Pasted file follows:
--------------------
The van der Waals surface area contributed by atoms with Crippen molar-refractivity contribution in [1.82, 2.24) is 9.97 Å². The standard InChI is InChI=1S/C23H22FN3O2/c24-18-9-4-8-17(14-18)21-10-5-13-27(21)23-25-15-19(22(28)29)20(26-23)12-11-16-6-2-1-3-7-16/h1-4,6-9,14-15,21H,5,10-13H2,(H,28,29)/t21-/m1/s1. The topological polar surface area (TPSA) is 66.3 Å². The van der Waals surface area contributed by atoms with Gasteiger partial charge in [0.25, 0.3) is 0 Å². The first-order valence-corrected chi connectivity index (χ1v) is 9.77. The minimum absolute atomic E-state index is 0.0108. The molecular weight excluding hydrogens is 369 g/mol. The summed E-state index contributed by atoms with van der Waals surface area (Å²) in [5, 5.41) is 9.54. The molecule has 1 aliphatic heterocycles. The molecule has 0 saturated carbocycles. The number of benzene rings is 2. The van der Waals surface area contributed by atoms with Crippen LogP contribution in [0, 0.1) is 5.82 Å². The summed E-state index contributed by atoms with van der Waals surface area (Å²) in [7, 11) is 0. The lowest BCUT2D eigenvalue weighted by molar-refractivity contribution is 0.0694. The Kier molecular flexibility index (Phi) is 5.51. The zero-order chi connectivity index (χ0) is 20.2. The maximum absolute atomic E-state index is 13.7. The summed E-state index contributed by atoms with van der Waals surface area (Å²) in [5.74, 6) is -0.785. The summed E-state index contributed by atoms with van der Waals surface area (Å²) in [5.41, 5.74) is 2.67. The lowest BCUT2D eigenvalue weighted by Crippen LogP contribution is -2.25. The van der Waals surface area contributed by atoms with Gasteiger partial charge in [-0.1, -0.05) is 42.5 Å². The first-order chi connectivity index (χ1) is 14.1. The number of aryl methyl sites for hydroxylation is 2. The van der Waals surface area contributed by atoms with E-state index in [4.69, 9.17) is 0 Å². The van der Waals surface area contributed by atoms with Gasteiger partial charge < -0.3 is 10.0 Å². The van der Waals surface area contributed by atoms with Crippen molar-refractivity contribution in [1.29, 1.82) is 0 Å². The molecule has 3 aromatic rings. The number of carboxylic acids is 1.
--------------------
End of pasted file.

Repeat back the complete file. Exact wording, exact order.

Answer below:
The van der Waals surface area contributed by atoms with Crippen molar-refractivity contribution in [1.82, 2.24) is 9.97 Å². The standard InChI is InChI=1S/C23H22FN3O2/c24-18-9-4-8-17(14-18)21-10-5-13-27(21)23-25-15-19(22(28)29)20(26-23)12-11-16-6-2-1-3-7-16/h1-4,6-9,14-15,21H,5,10-13H2,(H,28,29)/t21-/m1/s1. The topological polar surface area (TPSA) is 66.3 Å². The van der Waals surface area contributed by atoms with Gasteiger partial charge in [0.25, 0.3) is 0 Å². The first-order valence-corrected chi connectivity index (χ1v) is 9.77. The minimum absolute atomic E-state index is 0.0108. The molecular weight excluding hydrogens is 369 g/mol. The summed E-state index contributed by atoms with van der Waals surface area (Å²) in [5, 5.41) is 9.54. The molecule has 1 aliphatic heterocycles. The molecule has 0 saturated carbocycles. The number of benzene rings is 2. The van der Waals surface area contributed by atoms with Crippen LogP contribution in [0, 0.1) is 5.82 Å². The summed E-state index contributed by atoms with van der Waals surface area (Å²) in [7, 11) is 0. The lowest BCUT2D eigenvalue weighted by molar-refractivity contribution is 0.0694. The Kier molecular flexibility index (Phi) is 5.51. The zero-order chi connectivity index (χ0) is 20.2. The maximum absolute atomic E-state index is 13.7. The summed E-state index contributed by atoms with van der Waals surface area (Å²) in [5.74, 6) is -0.785. The summed E-state index contributed by atoms with van der Waals surface area (Å²) in [5.41, 5.74) is 2.67. The lowest BCUT2D eigenvalue weighted by Crippen LogP contribution is -2.25. The van der Waals surface area contributed by atoms with Gasteiger partial charge in [-0.1, -0.05) is 42.5 Å². The first-order chi connectivity index (χ1) is 14.1. The number of aryl methyl sites for hydroxylation is 2. The van der Waals surface area contributed by atoms with E-state index in [4.69, 9.17) is 0 Å². The van der Waals surface area contributed by atoms with Gasteiger partial charge < -0.3 is 10.0 Å². The van der Waals surface area contributed by atoms with Crippen molar-refractivity contribution in [1.29, 1.82) is 0 Å². The molecule has 3 aromatic rings. The number of carboxylic acids is 1.